Francis Asbury’s Letters to Preachers

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In October 1771, Francis Asbury traveled to America from Great Britain at the behest of John Wesley. During his 45 years here, he devoted his life to Great Commission ministry, traveling thousands of miles on horseback and by carriage to reach those living across the vast frontier. He superintended hundreds of circuit-riding preachers and church plants/preaching points. In so doing, he spread Methodism in America as part of the Second Great Awakening.

Across the years, Asbury sought to instruct and encourage his protégés through sermons, conversation, and personal correspondence. In this and upcoming articles we will survey Asbury’s advice to his young preachers on how they might impact their spheres of influence.  The ten letters that we will examine in this series touch upon five basic arenas: the pastor’s relationship to God, preaching, pastoring, attitude, and discipleship. This month we cover Asbury’s advice on the pastor’s relationship to God. These all-important dynamics not only cultivated spiritual fitness in the life of Asbury’s pastors but also set a precedent for Methodists across the American frontier.

The necessity of spiritual exclusivity. “Live to God,” Asbury wrote to Edward Dromgoole, in January of 1775, even before he was a bishop, “and give up every idol and not let one stand in the Temple of the Lord.” This “living to God” meant yielding precedence to no other. To make a commitment of heart and soul to Him necessitated that the preacher say “no” to all else and be willing to tear down competing obsessions that diverted attention from the Great Commission and the Great commandments. “O!” Asbury once wrote in his journal, “I greatly long to be swallowed up in the will of God” (9/14/1774). He yearned for his preachers to be similarly impassioned.

The importance of depth and wholeness. “Drink deeper into God,” Asbury penned to Nelson Reed in May of 1791, and “push on the blessed work more and more.” To George Roberts in 1802, he pleaded, “I wish you to be wholly for God.” This call to go “deeper” and to “be wholly” has always been the key distinctive of Methodism. But it never sufficed that this life of entire sanctification might be for the preacher only; “push on the blessed work” was the heart-cry of the burgeoning movement. Asbury’s journal entries were instructive on this point as well: “I had but few hearers; and some of these made their escape when I began to insist on the necessity of holiness – a subject which the Antinomians do not like to hear pressed too closely” (2/10/1785). Still, few hearers or not, “I only wish to be holy; and then let come whatever the Lord pleases” (9/11/1794).

The call to hardship. “You will be called for greater services and suffering in the ministry,” Asbury cautioned Joseph Frye toward the end of his life (August 1813). So… “Be faithful, keep thyself pure, make great sacrifices for God!” What a powerful emphasis from an older saint to a younger one: You will be called to great service, but with that privileged service will come pain. Are you ready? Are you willing?

“Purity of heart is to will one thing,” Soren Kierkegaard’s book title famously declared. That one thing for Asbury was a sure planting of the gospel across the various regions of America. In the contemporary age as in centuries past, faithfully acknowledging this “one thing” is a matter of self-denial and cross-bearing. It is never easy and can sometimes bring great trials. That is the price which must be paid for great movements of God. Asbury himself was able to hold the pain of discipleship in perspective: “…the more I suffer, the better it will be in the end, if it is for souls I labour and suffer” (Journal, 6/14/1780).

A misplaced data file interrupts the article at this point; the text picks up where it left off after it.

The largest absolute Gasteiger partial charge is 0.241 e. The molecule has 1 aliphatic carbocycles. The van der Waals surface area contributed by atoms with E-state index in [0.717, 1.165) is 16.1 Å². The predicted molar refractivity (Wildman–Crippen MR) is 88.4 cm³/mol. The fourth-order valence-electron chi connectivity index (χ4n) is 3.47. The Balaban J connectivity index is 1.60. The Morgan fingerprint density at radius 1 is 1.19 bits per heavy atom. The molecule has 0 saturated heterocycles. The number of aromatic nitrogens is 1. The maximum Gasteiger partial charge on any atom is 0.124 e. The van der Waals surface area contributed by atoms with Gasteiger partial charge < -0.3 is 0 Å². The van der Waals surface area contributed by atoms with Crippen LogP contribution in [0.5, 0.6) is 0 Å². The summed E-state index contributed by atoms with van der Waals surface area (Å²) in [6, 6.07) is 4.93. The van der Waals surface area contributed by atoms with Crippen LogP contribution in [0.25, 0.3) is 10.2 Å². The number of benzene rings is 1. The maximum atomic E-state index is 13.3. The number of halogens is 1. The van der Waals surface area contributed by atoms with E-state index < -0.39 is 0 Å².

Advantages of the pure passion of youth toward the Lord and His work. In the same letter in which Asbury writes of suffering, he also commends the fledgling pastor for his…youth.

I am never afraid to trust young men. The same measure that has been meeted [sic] to me, I meet [sic] back. Great confidence was put in me, a boy! Young men are strong in body, and mind, not skilled in craft, not the same temptation to ease and indulgence as aged. I have never repented of the confidence I have put in you and thousands.

Asbury was almost assuredly recalling the day when Wesley wondered aloud who from amongst his younger men in England would venture to America. Asbury raised his hand, and sending him was the best decision the father of Methodism ever made for the perpetuation of the movement. A young man traveled to America and changed it, by the grace of God. He became, in the words of Dennis Kinlaw, “The most important American that ever lived.”

Keith Green, the late singer/songwriter, once wrote a song to his wife that declared, “Moments of truth, we truly dare not waste our youth, we truly dare not waste our youth.” Early years of young people are a gift to the ministry. They have, according to Asbury, a unique capacity to devote themselves to God. Asbury did; he hoped that the movement Wesley entrusted to him would continue to flourish even after his death with the blossoming efforts of such youthfulness.

Asbury’s dream was not disappointed. Methodism thrived and the gospel was firmly rooted because of the maturing youth movement he established.

Learn more about Francis Asbury by reading directly from his journal and letters. Enjoy the fine work of this collection of personal writings, edited by Matt Friedeman. Get Swallowed Up in God: The Best of Francis Asbury’s Journal and Letters here.

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